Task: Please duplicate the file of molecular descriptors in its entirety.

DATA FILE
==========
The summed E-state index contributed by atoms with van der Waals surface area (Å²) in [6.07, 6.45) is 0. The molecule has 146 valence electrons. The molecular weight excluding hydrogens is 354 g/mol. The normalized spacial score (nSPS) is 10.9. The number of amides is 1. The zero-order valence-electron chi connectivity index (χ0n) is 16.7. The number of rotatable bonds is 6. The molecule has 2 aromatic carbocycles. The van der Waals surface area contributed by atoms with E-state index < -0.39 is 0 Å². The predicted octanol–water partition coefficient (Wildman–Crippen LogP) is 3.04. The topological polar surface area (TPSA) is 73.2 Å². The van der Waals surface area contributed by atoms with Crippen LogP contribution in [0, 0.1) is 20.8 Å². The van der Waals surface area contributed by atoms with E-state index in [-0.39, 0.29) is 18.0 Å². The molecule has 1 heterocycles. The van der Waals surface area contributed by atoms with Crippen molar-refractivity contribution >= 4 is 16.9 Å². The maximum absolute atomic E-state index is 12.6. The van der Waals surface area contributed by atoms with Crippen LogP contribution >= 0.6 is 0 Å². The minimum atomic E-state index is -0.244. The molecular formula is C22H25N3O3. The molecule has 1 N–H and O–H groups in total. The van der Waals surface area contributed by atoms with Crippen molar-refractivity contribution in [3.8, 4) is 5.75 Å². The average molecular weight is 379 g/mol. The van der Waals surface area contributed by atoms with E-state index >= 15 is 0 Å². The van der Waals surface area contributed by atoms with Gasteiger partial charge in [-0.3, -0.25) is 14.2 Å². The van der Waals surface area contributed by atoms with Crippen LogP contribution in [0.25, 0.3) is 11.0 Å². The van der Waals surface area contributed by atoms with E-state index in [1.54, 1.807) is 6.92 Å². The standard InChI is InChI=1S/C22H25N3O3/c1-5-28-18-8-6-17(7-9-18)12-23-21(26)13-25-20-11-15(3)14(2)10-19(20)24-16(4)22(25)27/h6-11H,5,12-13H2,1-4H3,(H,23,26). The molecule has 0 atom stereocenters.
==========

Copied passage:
The summed E-state index contributed by atoms with van der Waals surface area (Å²) in [6.07, 6.45) is 0. The molecule has 146 valence electrons. The molecular weight excluding hydrogens is 354 g/mol. The normalized spacial score (nSPS) is 10.9. The number of amides is 1. The zero-order valence-electron chi connectivity index (χ0n) is 16.7. The number of rotatable bonds is 6. The molecule has 2 aromatic carbocycles. The van der Waals surface area contributed by atoms with E-state index < -0.39 is 0 Å². The predicted octanol–water partition coefficient (Wildman–Crippen LogP) is 3.04. The topological polar surface area (TPSA) is 73.2 Å². The van der Waals surface area contributed by atoms with Crippen LogP contribution in [0, 0.1) is 20.8 Å². The van der Waals surface area contributed by atoms with E-state index in [-0.39, 0.29) is 18.0 Å². The molecule has 1 heterocycles. The van der Waals surface area contributed by atoms with Crippen molar-refractivity contribution >= 4 is 16.9 Å². The maximum absolute atomic E-state index is 12.6. The van der Waals surface area contributed by atoms with Crippen LogP contribution >= 0.6 is 0 Å². The minimum atomic E-state index is -0.244. The molecular formula is C22H25N3O3. The molecule has 1 N–H and O–H groups in total. The van der Waals surface area contributed by atoms with Crippen molar-refractivity contribution in [3.8, 4) is 5.75 Å². The average molecular weight is 379 g/mol. The van der Waals surface area contributed by atoms with E-state index >= 15 is 0 Å². The van der Waals surface area contributed by atoms with Gasteiger partial charge in [-0.3, -0.25) is 14.2 Å². The van der Waals surface area contributed by atoms with Crippen LogP contribution in [0.25, 0.3) is 11.0 Å². The van der Waals surface area contributed by atoms with E-state index in [1.54, 1.807) is 6.92 Å². The standard InChI is InChI=1S/C22H25N3O3/c1-5-28-18-8-6-17(7-9-18)12-23-21(26)13-25-20-11-15(3)14(2)10-19(20)24-16(4)22(25)27/h6-11H,5,12-13H2,1-4H3,(H,23,26). The molecule has 0 atom stereocenters.